- dexamethasone, a steroid medication
- anti-SARS-CoV-2 monoclonal antibodies
- convalescent plasma
- mechanical ventilation
Now let’s take a look at what to do whether you receive a diagnosis of either a sinus infection or COVID-19.
If you have a sinus infection, use the at-home care methods discussed above. It may take some time for your symptoms to improve, but they should go away within a few weeks.
Contact a doctor if your symptoms don’t improve or get worse
Do the following if you have a positive COVID-19 test result:
- Stay home. Unless you’re receiving medical care, it’s important to stay home during your recovery to prevent the spread of the virus to others in your community.
- Stay separate. If you live with other people, separate yourself from them. Use a separate bedroom and bathroom if possible. Wear a mask if you need to be around others in your household.
- Track your symptoms. COVID-19 can become serious, so make sure to keep track of your symptoms as you recover.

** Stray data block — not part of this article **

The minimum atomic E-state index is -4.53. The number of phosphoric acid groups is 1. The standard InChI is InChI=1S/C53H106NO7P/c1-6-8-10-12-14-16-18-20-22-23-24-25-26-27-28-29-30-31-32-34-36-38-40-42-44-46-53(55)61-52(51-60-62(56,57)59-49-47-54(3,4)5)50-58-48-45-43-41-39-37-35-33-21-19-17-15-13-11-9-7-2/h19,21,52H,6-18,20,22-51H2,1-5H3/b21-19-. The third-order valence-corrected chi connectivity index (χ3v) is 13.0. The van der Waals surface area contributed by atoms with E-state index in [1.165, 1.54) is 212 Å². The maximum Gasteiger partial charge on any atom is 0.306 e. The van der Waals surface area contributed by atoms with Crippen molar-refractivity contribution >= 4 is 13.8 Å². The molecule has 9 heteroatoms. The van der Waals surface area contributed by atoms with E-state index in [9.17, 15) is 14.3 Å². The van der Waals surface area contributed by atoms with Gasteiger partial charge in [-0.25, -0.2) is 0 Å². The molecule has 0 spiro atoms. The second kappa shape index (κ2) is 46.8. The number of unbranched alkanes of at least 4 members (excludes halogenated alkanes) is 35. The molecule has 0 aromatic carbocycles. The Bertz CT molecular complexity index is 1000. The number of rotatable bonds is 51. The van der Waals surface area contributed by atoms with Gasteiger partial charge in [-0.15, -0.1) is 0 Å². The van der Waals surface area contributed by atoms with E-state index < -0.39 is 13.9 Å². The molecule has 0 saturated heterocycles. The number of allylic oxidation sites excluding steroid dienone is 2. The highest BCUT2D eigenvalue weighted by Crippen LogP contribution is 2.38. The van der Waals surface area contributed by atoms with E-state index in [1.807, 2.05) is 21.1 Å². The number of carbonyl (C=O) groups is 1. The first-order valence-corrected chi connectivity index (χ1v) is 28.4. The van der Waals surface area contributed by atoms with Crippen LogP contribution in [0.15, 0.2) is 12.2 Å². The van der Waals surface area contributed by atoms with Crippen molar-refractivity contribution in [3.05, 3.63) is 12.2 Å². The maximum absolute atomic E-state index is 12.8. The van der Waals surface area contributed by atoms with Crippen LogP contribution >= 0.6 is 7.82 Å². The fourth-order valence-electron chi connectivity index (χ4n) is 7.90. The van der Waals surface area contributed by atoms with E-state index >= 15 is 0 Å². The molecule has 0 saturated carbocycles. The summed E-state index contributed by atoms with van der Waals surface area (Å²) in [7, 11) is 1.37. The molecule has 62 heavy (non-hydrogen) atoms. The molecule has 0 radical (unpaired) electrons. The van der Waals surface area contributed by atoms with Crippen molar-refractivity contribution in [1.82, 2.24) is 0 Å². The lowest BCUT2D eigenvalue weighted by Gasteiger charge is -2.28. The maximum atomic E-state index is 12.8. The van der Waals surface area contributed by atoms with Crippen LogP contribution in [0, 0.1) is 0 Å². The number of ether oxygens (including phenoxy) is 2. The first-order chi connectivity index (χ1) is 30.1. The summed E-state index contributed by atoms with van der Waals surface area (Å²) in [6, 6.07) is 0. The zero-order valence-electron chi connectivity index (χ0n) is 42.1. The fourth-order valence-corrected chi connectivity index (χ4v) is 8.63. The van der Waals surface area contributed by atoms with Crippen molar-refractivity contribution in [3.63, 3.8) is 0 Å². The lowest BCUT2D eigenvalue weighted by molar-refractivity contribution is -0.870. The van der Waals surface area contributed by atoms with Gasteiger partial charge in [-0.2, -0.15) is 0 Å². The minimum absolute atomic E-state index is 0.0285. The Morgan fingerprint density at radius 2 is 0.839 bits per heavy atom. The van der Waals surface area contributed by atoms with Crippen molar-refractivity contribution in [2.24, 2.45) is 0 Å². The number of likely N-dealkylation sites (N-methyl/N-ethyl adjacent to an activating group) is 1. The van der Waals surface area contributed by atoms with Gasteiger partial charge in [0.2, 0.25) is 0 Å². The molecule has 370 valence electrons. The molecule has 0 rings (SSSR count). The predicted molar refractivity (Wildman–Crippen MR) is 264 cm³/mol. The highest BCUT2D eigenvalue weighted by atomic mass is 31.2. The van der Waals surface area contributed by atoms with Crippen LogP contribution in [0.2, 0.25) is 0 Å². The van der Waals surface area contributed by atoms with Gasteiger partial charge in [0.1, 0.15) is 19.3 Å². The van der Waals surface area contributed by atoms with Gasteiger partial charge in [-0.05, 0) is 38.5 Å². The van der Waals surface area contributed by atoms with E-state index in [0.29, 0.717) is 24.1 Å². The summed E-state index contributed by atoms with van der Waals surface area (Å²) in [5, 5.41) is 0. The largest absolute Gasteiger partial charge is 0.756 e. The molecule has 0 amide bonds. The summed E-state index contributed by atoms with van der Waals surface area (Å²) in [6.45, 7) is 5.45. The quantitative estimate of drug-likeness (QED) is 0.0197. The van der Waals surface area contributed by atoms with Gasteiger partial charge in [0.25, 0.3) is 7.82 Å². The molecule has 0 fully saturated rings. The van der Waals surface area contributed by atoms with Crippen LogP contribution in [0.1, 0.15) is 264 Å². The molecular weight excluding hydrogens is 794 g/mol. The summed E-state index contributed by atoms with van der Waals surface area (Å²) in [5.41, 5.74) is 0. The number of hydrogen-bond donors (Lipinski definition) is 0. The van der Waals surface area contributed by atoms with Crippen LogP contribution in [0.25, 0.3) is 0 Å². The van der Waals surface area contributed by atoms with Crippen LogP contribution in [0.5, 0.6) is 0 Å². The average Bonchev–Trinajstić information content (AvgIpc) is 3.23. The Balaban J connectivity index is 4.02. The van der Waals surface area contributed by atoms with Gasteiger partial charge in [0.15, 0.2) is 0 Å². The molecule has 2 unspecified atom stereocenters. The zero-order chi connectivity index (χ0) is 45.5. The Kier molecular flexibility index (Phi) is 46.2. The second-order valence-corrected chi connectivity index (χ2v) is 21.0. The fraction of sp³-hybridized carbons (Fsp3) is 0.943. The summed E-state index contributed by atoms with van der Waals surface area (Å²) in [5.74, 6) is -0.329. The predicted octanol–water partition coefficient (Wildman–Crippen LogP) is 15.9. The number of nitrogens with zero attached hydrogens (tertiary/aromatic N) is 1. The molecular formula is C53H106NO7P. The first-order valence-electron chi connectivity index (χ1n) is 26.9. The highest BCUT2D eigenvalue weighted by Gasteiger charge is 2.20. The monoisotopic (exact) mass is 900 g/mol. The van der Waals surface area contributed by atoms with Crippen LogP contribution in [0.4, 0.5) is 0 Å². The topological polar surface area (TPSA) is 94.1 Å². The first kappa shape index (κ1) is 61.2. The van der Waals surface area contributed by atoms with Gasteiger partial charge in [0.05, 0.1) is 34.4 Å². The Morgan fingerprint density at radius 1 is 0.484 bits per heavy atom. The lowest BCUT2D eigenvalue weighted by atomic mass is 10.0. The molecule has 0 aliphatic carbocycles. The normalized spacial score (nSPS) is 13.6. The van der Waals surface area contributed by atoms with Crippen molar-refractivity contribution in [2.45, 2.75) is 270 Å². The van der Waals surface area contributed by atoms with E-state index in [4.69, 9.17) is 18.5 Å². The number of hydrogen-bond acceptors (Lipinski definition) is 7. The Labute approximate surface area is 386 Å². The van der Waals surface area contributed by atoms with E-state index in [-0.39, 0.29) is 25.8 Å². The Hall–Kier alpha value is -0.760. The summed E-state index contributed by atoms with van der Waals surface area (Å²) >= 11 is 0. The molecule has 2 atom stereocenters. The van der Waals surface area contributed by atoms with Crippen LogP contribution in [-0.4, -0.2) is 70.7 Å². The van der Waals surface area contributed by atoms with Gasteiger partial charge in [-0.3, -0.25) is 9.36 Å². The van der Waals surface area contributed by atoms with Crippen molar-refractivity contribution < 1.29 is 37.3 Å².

- Care for yourself. Use at-home care measures to ease symptoms and aid in your recovery.
- Keep clean. Wash your hands frequently, cover coughs and sneezes, and clean high-touch surfaces.
- Contact others. If you were around others prior to testing positive for COVID-19, let them know so that they can seek testing.
- It’s been at least 10 days since your symptoms appeared.
- You’ve gone at least 24 hours without a fever without using fever-reducing medications like acetaminophen (Tylenol) and ibuprofen (Advil, Motrin).
- Your overall symptoms are improving.
Long-haul COVID-19 can last for weeks or months. If you think that you have this, see a doctor to learn about your options for managing symptoms.
Some examples of long-haul COVID-19 symptoms are:
- extreme fatigue
- shortness of breath
- brain fog
- heart palpitations
- aches and pains in your muscles or joints
Sinus infections are relatively common and not serious. Most sinus infections go away within days and don’t leave any lasting effects.
COVID-19 is much more serious and can result in long-term symptoms or complications. It’s also highly contagious, so it’s important to isolate yourself until you’re better and get a vaccine.
It’s not clear how long immunity lasts after a COVID-19 infection, so it’s still important to get a COVID-19 vaccine after you recover. If you were treated with monoclonal antibodies or convalescent plasma, you’ll need to wait